Iggy Pop and the Stooges – Ron Ashton Tribute Iggy Pop and the Stooges – Ron Ashton Tribute

 

J.C. & Iggy

J.C. & Iggy

Most people cringe when asked who their all time favorite band is, I don’t. Iggy Pop and the Stooges have moved and influenced me in a way that no other artist or musician could. The Stooges gave me a of feeling of liberation and contentment leading me down a path that influenced, not only the music I listen to and the style I write and play music, but the ideology and passion I have for music. This piece is a tribute to the Stooges recently deceased Ron Ashton, and a testimony of how the Stooges affected my life and the world of rock and roll.

Earlier this year, Ron Ashton died in his sleep of a heart attack. The sixty-year-old Stooges guitarist passed away at home in Ann Arbor, Michigan. Ironically, Ron was the only Stooges member who was not a drug addict. Heroin plagued the rest of the Stooges leaving Ron to clean up after his band members. I believe life doesn’t always turn out like it should, and I guess you just have to roll with the punches and see where you end up. Ron Ashton is an influential guitarist in the world of rock and roll, known through his work on the Stooges first two albums that included: song writing, playing lead guitar, and rhythm guitar. Musicians and fans will miss Ron, ending another chapter in the Stooges ongoing legacy.

In 1969 a musical underground culture was emerging just in time for a young band out of Ann Arbor, Michigan to release an advent-garde, toxic noise. The Stooges were led by James Osterberg (Iggy Pop); along with rest of the line up that included the Aston brothers, guitarist Ron and drummer Scott, and bassist Dave Alexander. The Stooges influential effect is undeniable, with their fingerprints found in bands from the New York Dolls to the White Stripes. Lou Reed and the Velvet Underground pioneered garage rock, then MC5 sped it up, but it was the Stooges that revamped and perfected it. They utilized their rock and blues influences to transmit something fresh into rock and roll. The Stooges early live performances were distorted and groundbreaking. Iggy would often turn common household appliances into instruments, launching a beautiful ear-piercing blast of noise towards the audience. His voice was dirty and rude, that combined with the rest of Iggy’s on-stage antics, made Jim Morrison look like Morrissey. The rawness of Ron Aston’s guitar licks and tone imprinted famous dirty rock melodies into the minds of young Americas. Dave’s aggressive bass clashing with Scott’s heavy hitting drums completed the Stooges, giving birth to lo-fi garage rock that would hold an influential effect on musicians and fans for generations to come.

While the album Raw Power contrived Iggy Pop as the “God Father of punk”, and Fun House has been critically acclaimed the Stooges best work (and it is one of the best rock and roll albums of all time), the way I felt after I first listened to 1969 is what changed me forever. The album opens with psychedelic wavy guitar before immediately thrusting into the simple and heavy lick of 1969, that became the anthem of my teens, “Its another year for me and you, another year with nothing to do.” Further down the track list is I wanna be your dog, I still get a tingling feeling throughout my body every time I hear the first few seconds of this song, reminding me that I didn’t know rock and roll until I heard the Stooges. Iggy and the Stooges opened up my young world to a new culture, introducing me to the best music in a variety of genera. It blows my mind thinking that I might have spent these years relying to the radio or watching MTV’s TRL to fill my musical pop culture void. I would have missed out on so much if the Stooges hadn’t found me at an early age. Thus, creating a chain of events that introduced me to the surfers, the punks, the drug addicts, the artists, and all the different people and things in my life that have shaped me into the person I am today.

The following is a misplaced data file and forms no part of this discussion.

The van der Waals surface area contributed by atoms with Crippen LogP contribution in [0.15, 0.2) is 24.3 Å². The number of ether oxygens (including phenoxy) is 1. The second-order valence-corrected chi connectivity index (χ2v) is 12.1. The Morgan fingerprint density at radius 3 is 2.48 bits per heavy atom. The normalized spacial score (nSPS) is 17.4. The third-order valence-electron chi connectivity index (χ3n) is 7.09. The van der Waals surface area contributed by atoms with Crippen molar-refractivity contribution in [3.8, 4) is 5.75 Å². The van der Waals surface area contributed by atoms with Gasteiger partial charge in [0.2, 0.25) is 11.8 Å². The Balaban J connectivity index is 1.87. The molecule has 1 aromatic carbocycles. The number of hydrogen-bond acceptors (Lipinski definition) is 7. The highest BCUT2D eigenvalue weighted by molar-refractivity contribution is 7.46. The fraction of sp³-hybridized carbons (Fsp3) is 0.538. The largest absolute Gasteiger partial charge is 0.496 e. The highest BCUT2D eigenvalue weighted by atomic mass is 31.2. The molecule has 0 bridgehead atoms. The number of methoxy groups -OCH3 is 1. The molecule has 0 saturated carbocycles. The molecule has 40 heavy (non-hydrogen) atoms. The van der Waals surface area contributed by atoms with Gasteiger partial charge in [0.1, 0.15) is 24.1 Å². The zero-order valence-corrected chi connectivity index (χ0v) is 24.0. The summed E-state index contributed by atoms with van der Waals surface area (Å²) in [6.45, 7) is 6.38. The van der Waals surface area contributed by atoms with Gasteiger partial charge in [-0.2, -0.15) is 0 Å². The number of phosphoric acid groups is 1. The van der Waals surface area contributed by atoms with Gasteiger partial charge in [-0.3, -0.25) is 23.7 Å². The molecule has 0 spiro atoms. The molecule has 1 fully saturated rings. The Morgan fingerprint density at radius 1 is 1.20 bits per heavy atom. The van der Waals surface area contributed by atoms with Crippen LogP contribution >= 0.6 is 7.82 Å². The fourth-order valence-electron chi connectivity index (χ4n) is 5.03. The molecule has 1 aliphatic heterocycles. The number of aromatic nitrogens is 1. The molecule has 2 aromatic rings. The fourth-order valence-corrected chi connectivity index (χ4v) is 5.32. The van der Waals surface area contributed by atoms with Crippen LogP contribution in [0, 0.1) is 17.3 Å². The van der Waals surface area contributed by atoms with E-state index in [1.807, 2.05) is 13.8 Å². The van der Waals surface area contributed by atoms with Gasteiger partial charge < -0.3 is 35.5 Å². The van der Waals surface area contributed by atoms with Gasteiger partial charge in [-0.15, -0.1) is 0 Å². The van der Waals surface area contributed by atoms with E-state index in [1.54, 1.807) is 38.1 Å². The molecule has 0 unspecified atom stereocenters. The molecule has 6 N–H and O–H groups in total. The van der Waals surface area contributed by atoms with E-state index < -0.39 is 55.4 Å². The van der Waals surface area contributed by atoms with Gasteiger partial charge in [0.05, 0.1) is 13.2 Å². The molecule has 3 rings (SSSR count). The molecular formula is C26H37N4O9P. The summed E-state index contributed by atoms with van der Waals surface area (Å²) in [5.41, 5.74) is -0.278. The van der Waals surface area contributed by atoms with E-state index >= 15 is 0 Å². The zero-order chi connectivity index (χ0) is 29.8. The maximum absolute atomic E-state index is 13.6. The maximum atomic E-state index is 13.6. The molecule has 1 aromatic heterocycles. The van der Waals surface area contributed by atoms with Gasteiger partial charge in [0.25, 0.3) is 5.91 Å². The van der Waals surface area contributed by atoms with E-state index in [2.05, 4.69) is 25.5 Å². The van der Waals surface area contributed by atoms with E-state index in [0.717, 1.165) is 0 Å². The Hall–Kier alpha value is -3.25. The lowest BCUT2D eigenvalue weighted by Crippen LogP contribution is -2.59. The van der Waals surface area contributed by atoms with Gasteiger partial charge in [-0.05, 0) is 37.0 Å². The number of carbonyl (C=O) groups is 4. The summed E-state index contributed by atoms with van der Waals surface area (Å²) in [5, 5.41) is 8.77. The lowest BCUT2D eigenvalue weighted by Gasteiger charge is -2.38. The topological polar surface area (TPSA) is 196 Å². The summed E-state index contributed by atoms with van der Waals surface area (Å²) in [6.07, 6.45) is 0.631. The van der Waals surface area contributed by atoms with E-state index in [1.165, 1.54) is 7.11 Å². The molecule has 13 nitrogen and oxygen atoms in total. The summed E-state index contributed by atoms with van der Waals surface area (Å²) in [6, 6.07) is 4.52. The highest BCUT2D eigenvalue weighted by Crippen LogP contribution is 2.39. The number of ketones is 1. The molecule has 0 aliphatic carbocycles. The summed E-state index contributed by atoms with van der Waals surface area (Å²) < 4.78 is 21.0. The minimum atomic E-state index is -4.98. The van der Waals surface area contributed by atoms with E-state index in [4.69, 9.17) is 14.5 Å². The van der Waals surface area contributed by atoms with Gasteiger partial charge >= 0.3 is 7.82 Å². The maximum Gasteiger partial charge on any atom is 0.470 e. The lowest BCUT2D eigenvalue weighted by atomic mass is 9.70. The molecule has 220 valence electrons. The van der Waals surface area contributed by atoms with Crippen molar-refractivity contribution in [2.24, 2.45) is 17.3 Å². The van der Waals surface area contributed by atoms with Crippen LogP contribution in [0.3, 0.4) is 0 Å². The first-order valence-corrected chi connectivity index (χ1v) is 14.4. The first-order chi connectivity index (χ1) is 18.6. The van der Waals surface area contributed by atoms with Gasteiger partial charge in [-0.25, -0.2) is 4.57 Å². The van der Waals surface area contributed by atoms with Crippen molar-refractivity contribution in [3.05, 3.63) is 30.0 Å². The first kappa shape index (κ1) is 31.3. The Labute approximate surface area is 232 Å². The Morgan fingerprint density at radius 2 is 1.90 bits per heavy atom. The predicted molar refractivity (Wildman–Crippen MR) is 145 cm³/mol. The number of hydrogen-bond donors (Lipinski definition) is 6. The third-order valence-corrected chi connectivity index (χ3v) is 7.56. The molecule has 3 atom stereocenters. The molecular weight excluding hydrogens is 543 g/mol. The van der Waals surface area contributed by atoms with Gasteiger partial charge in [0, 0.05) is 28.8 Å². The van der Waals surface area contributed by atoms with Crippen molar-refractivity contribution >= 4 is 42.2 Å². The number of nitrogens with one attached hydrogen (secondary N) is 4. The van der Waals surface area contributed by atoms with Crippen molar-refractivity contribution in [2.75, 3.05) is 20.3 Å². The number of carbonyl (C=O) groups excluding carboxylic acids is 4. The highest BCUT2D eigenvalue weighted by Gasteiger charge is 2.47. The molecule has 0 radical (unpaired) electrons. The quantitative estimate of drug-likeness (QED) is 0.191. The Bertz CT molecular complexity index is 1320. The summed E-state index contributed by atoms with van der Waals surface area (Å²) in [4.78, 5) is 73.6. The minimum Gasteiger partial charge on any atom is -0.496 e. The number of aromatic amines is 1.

After breaking up in 1974, the Stooges reunited and started playing various gigs around the world in 2003. It wasn’t until the 2007 Miami Art Basal that I got my first chance to witness the Stooges live. Living in south Florida at the time, I heard about the Stooges playing a free show at the opening of Miami’s Art Basal. I arrived on South Beach with great speculation still thinking this was too good to be true. There is a stage built on the sand that is located less than a few hundred feet from the water; no gates, no lines, and no one is asking for my ticket. I make my way to the front, looking back at an army of fans, artists, and musicians marching towards the stage. Next, Iggy and the Ashton brothers appear accompanied by bassist Mike Watt. They started powering through their set, playing songs off 1969 and Funhouse. I am in my element, and I probably look like an idiot jumping around with a huge grin that can’t be wiped off my face. I didn’t think it could get any better, until it did. Iggy called out to me, or at least that’s how I interpreted it, “C’mon Up here I am getting lonely.” A few others join me as I scale the barricade and dodge a few security guards, before climbing up onto the stage. As I get to my feet, I am face to face with Ron Ashton who didn’t seem to mind or even notice my great stage invasion. Turning around to look at Iggy, I am stunned, watching one hundred people follow us over the barricade. Security guards begin to flee their posts. Scott Ashton starts the beat to “No Fun”, and I make my way towards Iggy. Ron and Mike dive into the verse, a hundred people are on the stage, and a raspy voice emerges from the pa “no fun, my babe, no fun”. A thousand fans are watching with their feet in the sand, and Iggy hands me the microphone.

JC Giovino

Send envy or hate mail to jc@pinpointmusic.com



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